Ads Could Soon Be Sent Directly to Your Facebook Inbox
December 20, 2012 11:00 PM
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Facebook announced that it will begin testing a new Facebook Messaging system
If you thought that seeing advertisements in your Facebook news feed was annoying, get ready for Facebook's latest marketing scheme: ads sent to your inbox.
Facebook announced that it will
a new Facebook Messaging system, where users can no longer choose to have just friends or connections message their inbox; instead, people (or marketers) can pay to have messages sent to you.
Right now, relevant messages from friends can be sent to your inbox while other less relevant messages are sent to the "Other" folder. What non-friends or marketers can do is pay to make sure their message is sent to your inbox instead of the "Other" folder.
"Today we’re starting a small experiment to test the usefulness of economic signals to determine relevance," said Facebook's announcement. "This test will give a small number of people the option to pay to have a message routed to the Inbox rather than the Other folder of a recipient that they are not connected with.
"Several commentators and researchers have noted that imposing a financial cost on the sender may be the most effective way to discourage unwanted messages and facilitate delivery of messages that are relevant and useful."
Facebook said the new service will have restrictions, such as keeping it to personal messages only and allowing only one per week during the testing phase. Facebook said it will allow people to message someone they may have seen speak live or perform, but aren't friends with, or seek others out for job opportunities (sort of like LinkedIn, where you have to upgrade to a paid account to send someone private InMail).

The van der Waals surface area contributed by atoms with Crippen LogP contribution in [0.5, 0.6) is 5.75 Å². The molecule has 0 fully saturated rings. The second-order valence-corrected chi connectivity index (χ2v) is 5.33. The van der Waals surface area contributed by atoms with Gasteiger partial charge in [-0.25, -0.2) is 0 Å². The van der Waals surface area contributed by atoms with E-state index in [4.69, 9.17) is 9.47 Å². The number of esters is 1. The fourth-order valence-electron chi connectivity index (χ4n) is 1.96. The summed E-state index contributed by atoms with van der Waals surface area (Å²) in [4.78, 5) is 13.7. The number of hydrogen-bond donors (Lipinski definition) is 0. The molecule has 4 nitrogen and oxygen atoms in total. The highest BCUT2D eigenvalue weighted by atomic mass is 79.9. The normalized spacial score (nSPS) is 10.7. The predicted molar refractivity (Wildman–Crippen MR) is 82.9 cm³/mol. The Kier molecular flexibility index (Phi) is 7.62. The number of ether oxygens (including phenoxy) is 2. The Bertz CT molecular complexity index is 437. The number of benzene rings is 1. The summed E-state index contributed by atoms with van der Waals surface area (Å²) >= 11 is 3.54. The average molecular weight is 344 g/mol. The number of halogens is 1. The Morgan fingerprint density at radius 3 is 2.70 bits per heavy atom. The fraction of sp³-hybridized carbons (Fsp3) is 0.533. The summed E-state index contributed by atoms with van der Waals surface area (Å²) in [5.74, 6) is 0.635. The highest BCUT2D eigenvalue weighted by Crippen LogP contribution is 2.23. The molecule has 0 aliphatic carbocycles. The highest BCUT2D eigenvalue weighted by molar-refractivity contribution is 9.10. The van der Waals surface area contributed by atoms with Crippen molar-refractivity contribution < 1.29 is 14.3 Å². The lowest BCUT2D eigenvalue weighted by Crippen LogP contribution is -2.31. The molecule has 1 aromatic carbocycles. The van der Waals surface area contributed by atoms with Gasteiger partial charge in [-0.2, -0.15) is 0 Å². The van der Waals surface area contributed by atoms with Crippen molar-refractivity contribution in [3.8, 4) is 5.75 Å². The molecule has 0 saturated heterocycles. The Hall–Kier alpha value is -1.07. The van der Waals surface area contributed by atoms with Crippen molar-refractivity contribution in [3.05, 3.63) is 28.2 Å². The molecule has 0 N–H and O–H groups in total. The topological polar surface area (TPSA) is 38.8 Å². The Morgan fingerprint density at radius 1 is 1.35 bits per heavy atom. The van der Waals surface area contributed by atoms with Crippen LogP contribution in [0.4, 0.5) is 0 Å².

However, it's likely that Facebook is just doing this to allow marketers greater reach to its one billion monthly active users.
Just last month,
Google's Vice President of Product Bradley Horowitz
bashed Facebook's approach to ads
He criticized the fact that ads are forced into people's news feeds. He even went as far as comparing Facebook ads to a guy with a sandwich board popping in between a father and his daughter during an important conversation.
"We don't have to make next week's payroll by jamming ads at users," said Horowitz.
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what i dont understand is
12/21/2012 7:05:47 AM
How many clicks can they possibly obtain that are not fraudulent in a way or other, i.e with hidden close buttons or strategically positioned to capture a misclick?
Therefore, the number of good clicks must be about zero. So who the hell pays for these kind of clicks?!
Maddness.ill be happy when this market is completely dead.
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